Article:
Fear and Great Joy

Anna Mary, the lobster boat John Aldridge fell from on July 24, supplied what seemed like an endless supply of lobsters for the party
The Anna Mary, anchored in Fort Pond Bay in Montauk Sunday, served as bandstand at a party to celebrate the rescue at sea two weeks ago of John Aldridge, a co-owner of the lobster boat. Lobsters were in copious supply. Atilla Ozturk

    The party on the banks of Fort Pond Bay in Montauk Sunday celebrated the rescue of John Aldridge after his surviving 12 hours at sea over 30 miles offshore with the help of buoyant rubber boots. He was known as Johnny Load, a nickname with undefined coinage. He is now known as Johnny Boots.
    Anna Mary, the lobster boat he fell from on July 24, supplied what seemed like an endless supply of lobsters for the party. She was anchored just offshore and her back deck provided the stage for music by the band Jettycoon. Members of the Montauk community chip­ped in for the barbecue pig, beer, hot dogs, burgers, salad, etc. The sun that dramatically reappeared after a violent, rain-filled squall seemed a fitting conclusion to a week and a half full of both fear and great joy.
    The joy in Montauk Harbor was short-lived. Word came yesterday morning that Capt. Fred E. Bird has passed over the bar. A complete obituary will appear in an upcoming edition of The Star. Captain Bird, at the helm of the Flying Cloud party boat for decades, was a gentleman and a jazz aficionado. His customers were treated to the sounds of big-band swing music while they fished. He will be sorely missed.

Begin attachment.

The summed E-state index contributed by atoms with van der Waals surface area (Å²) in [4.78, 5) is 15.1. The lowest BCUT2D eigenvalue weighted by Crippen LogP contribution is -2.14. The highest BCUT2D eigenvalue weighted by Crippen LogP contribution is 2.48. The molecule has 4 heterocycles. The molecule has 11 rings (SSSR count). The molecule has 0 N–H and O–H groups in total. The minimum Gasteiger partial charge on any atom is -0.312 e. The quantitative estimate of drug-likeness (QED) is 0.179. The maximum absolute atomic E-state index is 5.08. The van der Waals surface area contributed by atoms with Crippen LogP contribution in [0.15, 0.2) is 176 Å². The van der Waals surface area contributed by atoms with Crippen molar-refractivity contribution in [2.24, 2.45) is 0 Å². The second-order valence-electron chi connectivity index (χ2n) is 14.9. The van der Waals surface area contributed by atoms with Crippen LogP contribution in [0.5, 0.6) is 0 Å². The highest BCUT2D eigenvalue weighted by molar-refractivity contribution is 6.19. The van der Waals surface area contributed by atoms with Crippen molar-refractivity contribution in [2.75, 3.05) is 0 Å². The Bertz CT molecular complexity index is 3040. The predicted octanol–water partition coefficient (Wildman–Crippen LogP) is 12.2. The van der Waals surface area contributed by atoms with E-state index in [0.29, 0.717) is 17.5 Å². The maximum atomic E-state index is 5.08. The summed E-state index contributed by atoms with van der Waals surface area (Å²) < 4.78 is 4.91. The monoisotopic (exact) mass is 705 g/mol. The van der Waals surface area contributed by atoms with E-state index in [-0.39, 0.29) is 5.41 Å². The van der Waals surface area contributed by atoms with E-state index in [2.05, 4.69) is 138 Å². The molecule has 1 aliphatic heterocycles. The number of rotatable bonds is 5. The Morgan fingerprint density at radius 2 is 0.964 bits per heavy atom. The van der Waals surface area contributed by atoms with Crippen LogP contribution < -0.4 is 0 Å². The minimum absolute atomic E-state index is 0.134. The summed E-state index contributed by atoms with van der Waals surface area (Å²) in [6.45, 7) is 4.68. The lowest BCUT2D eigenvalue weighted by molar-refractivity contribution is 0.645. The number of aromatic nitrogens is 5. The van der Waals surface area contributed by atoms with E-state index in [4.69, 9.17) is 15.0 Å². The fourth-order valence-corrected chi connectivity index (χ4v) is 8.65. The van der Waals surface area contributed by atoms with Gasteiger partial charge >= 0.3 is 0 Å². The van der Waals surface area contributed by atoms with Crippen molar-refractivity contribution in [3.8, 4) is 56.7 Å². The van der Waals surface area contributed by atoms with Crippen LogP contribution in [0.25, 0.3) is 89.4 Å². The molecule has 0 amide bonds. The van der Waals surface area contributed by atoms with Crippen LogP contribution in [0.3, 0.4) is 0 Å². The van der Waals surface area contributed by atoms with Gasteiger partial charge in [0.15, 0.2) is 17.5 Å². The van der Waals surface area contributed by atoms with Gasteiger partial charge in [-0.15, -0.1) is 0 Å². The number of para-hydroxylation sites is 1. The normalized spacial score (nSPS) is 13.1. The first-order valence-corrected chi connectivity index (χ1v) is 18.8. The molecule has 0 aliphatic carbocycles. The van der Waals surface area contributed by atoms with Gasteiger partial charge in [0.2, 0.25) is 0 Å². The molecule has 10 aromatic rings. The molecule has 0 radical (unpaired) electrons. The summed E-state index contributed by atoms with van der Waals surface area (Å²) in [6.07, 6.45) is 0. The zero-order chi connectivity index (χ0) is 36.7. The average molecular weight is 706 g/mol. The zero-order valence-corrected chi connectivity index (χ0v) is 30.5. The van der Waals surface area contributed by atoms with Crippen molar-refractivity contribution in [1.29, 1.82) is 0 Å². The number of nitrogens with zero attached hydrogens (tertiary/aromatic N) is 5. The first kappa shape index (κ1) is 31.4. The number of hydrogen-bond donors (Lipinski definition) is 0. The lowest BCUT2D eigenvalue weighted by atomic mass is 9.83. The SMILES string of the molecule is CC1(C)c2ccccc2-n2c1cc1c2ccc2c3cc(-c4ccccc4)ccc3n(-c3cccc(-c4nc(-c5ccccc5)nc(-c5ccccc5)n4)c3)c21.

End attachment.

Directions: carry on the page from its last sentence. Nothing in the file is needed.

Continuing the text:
Weakfish continue to be caught by surfcasters along Ditch Plain Beach in Montauk, as well as striped bass on both bait and lures. There are so many sand eels in the area that swimmers are seeing them in the surf. This could bode well for the fall surfcasting season.
    “Hey, I think that’s a seal looking at us,” Ken Rafferty, a fly-fishing and light-tackle guide, said yesterday morning from an undisclosed location in Gardiner’s Bay where his clients were busy catching small striped bass.
    “The weird part is we’ve had a month of being able to catch and release a hundred bluefish, but now I don’t know where they’ve gone. The west wind has made the water murky,” he said, murky but full of bait including sand eels and something that looks like bay anchovies. “Also a lot of seals, which maybe explains the lack of bluefish,” Rafferty said.
    In the sailing department, Sail Montauk is holding Tuesday night regattas. The organization has four Catalina 22s with three crew positions on each boat. No experience is necessary and each boat has a licensed skipper aboard. Supporters can watch the races from the October Rose, Montauk’s water taxi. The cost is $95 per person.
    The first launch leaves the Montauk Yacht Club at 6 p.m. Reservations can be made by calling 522-5183. The Montauk Chamber of Commerce is offering the second season of its Take a Kid Fishing program. The harbor’s captains and mates are prepared to take kids ages 6 to 16 offshore to learn how to bait, hook, and clean their catch. Fishing equipment, bait, and life jackets are provided. Kids on a boat for the first time will fish for free. Their accompanying adults are charged $10.
    The expeditions will take place on various dates this month starting on Monday. Reservations are being accepted on Monday afternoon at the chamber office on Main Street, Montauk, or by e-mailing mcoc@montaukchamber.com.